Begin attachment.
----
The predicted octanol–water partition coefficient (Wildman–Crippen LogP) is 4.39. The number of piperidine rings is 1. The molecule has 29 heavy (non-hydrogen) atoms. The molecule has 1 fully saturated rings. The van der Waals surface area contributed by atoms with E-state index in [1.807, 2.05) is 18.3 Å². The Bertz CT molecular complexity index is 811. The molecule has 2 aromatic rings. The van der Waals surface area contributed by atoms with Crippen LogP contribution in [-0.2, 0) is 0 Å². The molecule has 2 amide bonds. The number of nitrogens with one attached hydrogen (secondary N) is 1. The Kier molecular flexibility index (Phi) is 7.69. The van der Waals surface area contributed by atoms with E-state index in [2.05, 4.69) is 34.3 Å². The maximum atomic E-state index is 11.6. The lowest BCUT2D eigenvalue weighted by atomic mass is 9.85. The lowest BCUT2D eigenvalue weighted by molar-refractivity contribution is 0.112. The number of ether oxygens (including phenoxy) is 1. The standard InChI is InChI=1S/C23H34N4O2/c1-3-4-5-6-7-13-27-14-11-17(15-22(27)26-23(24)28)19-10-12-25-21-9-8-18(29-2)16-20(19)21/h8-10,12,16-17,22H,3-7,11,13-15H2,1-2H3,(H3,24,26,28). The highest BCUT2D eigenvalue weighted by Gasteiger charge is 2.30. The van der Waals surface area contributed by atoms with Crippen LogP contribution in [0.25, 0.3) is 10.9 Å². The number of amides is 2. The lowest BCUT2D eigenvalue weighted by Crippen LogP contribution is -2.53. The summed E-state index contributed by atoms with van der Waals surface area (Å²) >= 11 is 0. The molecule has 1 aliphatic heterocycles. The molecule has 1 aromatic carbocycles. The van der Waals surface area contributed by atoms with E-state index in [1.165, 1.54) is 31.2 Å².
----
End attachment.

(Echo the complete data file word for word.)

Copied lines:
The predicted octanol–water partition coefficient (Wildman–Crippen LogP) is 4.39. The number of piperidine rings is 1. The molecule has 29 heavy (non-hydrogen) atoms. The molecule has 1 fully saturated rings. The van der Waals surface area contributed by atoms with E-state index in [1.807, 2.05) is 18.3 Å². The Bertz CT molecular complexity index is 811. The molecule has 2 aromatic rings. The van der Waals surface area contributed by atoms with Crippen LogP contribution in [-0.2, 0) is 0 Å². The molecule has 2 amide bonds. The number of nitrogens with one attached hydrogen (secondary N) is 1. The Kier molecular flexibility index (Phi) is 7.69. The van der Waals surface area contributed by atoms with E-state index in [2.05, 4.69) is 34.3 Å². The maximum atomic E-state index is 11.6. The lowest BCUT2D eigenvalue weighted by atomic mass is 9.85. The lowest BCUT2D eigenvalue weighted by molar-refractivity contribution is 0.112. The number of ether oxygens (including phenoxy) is 1. The standard InChI is InChI=1S/C23H34N4O2/c1-3-4-5-6-7-13-27-14-11-17(15-22(27)26-23(24)28)19-10-12-25-21-9-8-18(29-2)16-20(19)21/h8-10,12,16-17,22H,3-7,11,13-15H2,1-2H3,(H3,24,26,28). The highest BCUT2D eigenvalue weighted by Gasteiger charge is 2.30. The van der Waals surface area contributed by atoms with Crippen LogP contribution in [0.25, 0.3) is 10.9 Å². The number of amides is 2. The lowest BCUT2D eigenvalue weighted by Crippen LogP contribution is -2.53. The summed E-state index contributed by atoms with van der Waals surface area (Å²) >= 11 is 0. The molecule has 1 aliphatic heterocycles. The molecule has 1 aromatic carbocycles. The van der Waals surface area contributed by atoms with E-state index in [1.165, 1.54) is 31.2 Å².